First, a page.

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If Alzheimer's Is So Common, Why the Stigma?

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In 2006, three neurologists concur: My husband has early Alzheimer's.

He is a man of innate elegance, dignity, a very private person, so private that one hesitates to share personal matters with an impersonal public. But Alzheimer's does not recognize elegance, dignity, or privacy. It is the one size fits all disease. Whether you are pumping gas or sitting in the back of a limo; walking the beat or looking down from your penthouse terrace; rocket scientist or rock and roller; fit or flabby: Alzheimer's makes no distinction.

Yet, despite the 36 million people afflicted worldwide, there is still something of a stigma about the label. Just as cancer used to be a diagnosis whispered in close family circles so do many think about Alzheimer's. It is the crazy aunt or uncle locked away in the attic. The first reaction to the diagnosis is often, like mine, denial.

That is why I admire Mel Goodes. Canadian born, Queen's University educated, the former CEO and Chairman Worldwide of Warner-Lambert, Mel was diagnosed with Alzheimer's Disease a few years ago. He has gone public, speaking in many cities on behalf of the Alzheimer's Drug Discovery Foundation (ADDF) about the disease, telling us THIS is what Alzheimer's looks like.

If the Goodes family can take that public scrutiny as the disease progresses through its inevitable stages, so can we. Everyone touched by this disease needs to speak out, because that public pressure is necessary if we are to find a more effective treatment and/or cure for this thief called Alzheimer's.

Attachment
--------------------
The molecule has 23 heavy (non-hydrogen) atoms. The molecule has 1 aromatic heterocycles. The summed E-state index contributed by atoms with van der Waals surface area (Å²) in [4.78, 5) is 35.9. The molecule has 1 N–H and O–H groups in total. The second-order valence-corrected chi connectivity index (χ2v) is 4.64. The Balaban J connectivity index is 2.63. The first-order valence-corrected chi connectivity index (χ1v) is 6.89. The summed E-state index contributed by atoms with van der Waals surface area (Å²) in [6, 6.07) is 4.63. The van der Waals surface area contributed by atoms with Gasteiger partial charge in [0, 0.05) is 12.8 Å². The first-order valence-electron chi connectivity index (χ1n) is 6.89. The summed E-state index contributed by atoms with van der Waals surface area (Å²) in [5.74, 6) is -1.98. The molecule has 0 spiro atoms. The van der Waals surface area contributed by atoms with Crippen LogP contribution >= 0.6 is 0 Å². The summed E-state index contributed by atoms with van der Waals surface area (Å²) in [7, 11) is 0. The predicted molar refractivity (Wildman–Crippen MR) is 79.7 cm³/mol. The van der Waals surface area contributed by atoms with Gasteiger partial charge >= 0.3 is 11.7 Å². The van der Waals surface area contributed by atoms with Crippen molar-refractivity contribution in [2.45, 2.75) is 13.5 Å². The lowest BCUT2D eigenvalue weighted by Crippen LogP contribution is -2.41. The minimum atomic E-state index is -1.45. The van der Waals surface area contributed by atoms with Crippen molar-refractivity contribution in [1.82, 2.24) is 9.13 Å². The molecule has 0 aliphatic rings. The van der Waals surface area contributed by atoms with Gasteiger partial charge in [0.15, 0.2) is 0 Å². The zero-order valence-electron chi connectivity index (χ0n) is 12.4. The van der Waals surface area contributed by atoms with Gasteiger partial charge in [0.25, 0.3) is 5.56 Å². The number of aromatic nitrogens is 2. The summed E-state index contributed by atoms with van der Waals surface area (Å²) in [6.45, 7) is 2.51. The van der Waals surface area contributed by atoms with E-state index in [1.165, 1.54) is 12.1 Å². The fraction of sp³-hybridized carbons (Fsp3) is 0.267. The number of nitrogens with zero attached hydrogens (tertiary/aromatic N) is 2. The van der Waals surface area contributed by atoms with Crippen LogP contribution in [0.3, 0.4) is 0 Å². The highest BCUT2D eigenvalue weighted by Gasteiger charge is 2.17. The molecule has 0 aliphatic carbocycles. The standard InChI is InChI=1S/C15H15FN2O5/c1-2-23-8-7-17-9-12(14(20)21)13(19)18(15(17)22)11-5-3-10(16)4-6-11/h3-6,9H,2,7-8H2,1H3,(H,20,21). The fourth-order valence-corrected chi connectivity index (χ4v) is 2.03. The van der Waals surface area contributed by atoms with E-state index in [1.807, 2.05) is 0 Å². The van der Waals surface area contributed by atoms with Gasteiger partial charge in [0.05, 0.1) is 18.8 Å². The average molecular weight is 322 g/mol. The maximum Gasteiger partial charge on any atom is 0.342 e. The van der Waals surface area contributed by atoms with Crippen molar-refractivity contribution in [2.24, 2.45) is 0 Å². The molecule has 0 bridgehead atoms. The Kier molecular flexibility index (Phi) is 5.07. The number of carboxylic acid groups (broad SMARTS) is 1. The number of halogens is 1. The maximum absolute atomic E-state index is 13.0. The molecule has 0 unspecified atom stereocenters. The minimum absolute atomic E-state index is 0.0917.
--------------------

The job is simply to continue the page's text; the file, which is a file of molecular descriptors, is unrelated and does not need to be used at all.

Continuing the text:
The numbers are staggering. Over five million Americans now, 700,000 Canadians, with a potential tripling of that statistic when the baby boomers become senior citizens. Can society afford to lose that much brain power?

The drug companies can tell us the cost of bringing a drug to market, but how do we measure the cost of not bringing a drug to market? ADDF -- where I am a member of the Board of Overseers -- estimates that in 2012 alone Alzheimer's will cost the U.S. economy $200 billion.

As to the personal cost, make no mistake. Alzheimer's is a disease of the brain that is paid for in the currency of the heart. The child who will never know that special bond with a grandparent; sons and daughters at their height of their careers becoming parents to their parents; caregivers who give up their lives before their patients do; partners, forced to watch years of love and intimacy disappear, as if they never were.

Over the past six years, in the middle of my night, I have found myself remembering a poem:

"The night has a thousand eyes, and the heart but one,
Yet the light of a whole life dies, when love is done."

Only I rewrite the last line to read,

"The light of a whole life dies when Alzheimer's comes."

Because, although the disease brings in its wake exhaustion and financial stress, the worst, the very worst, is watching that light that animates a human being, in someone you love, go out, bit by bit.

That, and an overwhelming sense of helplessness because so far, there is no effective treatment, no cure.

And there are no survivors.